Now that the court injunction has been lifted (see news), AOL has implemented PreferredMail, which blocks mail from a "regularly updated" list of known junk email sites. AOL's press release says that "the sites on the PreferredMail list have consistently sent large volumes of unsolicited junk e-mail and have been the subject of numerous member complaints over a short period of time."

    You don't need to do anything to have this feature turned on--it is enabled on all accounts by default. Note that this is only going to protect you from known junk emailer addresses--it can't stop junk mail from new sites, nor junk mail forged cleverly to look like it came from a different site. AOL users should forward any junk email they receive to screen name TOSemail1 (or TOSemail2 if mailbox TOSemail1 is full). If you want to receive mail from those sites (maybe you don't trust AOL's judgement, or you are just sick and love junk email, I don't know) you can go to keyword "PreferredMail" to turn it off.

    Automated Mailing List Precautions

    If you subscribe to automated mailing lists (LISTSERV, LISTPROCessor, etc.), you should be aware of the ability of junk emailers to acquire your email address from these sources, and what you can do to prevent it.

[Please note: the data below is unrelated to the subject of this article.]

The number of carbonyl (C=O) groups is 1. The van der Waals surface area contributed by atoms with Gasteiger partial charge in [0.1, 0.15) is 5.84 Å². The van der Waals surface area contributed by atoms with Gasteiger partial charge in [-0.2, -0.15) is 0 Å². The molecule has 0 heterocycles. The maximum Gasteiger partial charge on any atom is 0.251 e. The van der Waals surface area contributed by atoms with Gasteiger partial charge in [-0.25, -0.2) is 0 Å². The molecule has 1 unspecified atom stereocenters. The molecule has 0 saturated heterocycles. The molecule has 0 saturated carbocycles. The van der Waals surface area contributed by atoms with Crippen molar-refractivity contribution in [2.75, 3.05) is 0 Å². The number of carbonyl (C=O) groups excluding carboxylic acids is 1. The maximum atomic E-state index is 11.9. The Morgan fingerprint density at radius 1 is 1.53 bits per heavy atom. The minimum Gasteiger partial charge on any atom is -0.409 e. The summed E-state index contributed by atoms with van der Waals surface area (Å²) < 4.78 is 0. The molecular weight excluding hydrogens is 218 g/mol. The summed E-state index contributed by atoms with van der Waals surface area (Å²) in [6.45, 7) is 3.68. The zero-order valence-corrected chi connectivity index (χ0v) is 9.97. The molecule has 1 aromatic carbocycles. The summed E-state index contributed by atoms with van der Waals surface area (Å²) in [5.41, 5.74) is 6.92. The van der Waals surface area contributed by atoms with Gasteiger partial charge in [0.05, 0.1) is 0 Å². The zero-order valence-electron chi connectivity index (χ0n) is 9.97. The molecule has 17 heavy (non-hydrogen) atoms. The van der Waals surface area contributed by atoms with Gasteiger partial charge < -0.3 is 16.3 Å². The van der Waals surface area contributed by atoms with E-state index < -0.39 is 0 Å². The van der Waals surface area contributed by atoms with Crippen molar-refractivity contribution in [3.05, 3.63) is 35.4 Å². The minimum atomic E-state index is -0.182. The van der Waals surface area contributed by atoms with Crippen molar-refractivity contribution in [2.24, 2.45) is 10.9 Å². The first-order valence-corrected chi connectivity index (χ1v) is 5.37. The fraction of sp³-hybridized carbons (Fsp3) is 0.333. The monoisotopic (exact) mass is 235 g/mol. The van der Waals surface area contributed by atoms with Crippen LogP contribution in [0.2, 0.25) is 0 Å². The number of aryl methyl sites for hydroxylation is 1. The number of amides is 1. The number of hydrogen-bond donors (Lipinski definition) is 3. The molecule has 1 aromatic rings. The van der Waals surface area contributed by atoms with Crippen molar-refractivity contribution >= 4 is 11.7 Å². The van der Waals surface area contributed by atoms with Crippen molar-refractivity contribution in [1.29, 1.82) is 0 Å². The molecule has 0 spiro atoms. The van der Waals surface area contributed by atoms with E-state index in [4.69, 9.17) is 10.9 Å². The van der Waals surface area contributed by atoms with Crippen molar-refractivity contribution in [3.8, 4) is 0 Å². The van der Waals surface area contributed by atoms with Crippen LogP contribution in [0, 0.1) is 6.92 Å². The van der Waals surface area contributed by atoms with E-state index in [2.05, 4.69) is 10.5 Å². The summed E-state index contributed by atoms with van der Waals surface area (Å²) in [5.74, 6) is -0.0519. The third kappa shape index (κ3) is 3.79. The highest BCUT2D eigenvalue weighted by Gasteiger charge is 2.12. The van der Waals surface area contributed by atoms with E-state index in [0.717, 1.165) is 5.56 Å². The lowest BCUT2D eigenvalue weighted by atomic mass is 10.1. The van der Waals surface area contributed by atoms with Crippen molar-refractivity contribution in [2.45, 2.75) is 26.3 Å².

Most mailing list software allows pretty much anyone to issue a command by mail to display the names and email addresses of all subscribers to that list! Since the mailing list administrator removes bad addresses in response to bounce notifications, the address list contains all valid addresses--a gold mine for junk emailers. With most mailing-list software, you can send a command to prevent your address from appearing on these lists. I recommend doing this for all mailing lists you subscribe to. The method to accomplish this depends on the type of mailing-list software. When you originally subscribed to a mailing list, you got a message from the server that summarized commands gave instructions for getting off the list and changing options. This message should tell you on what kind of software the list is running.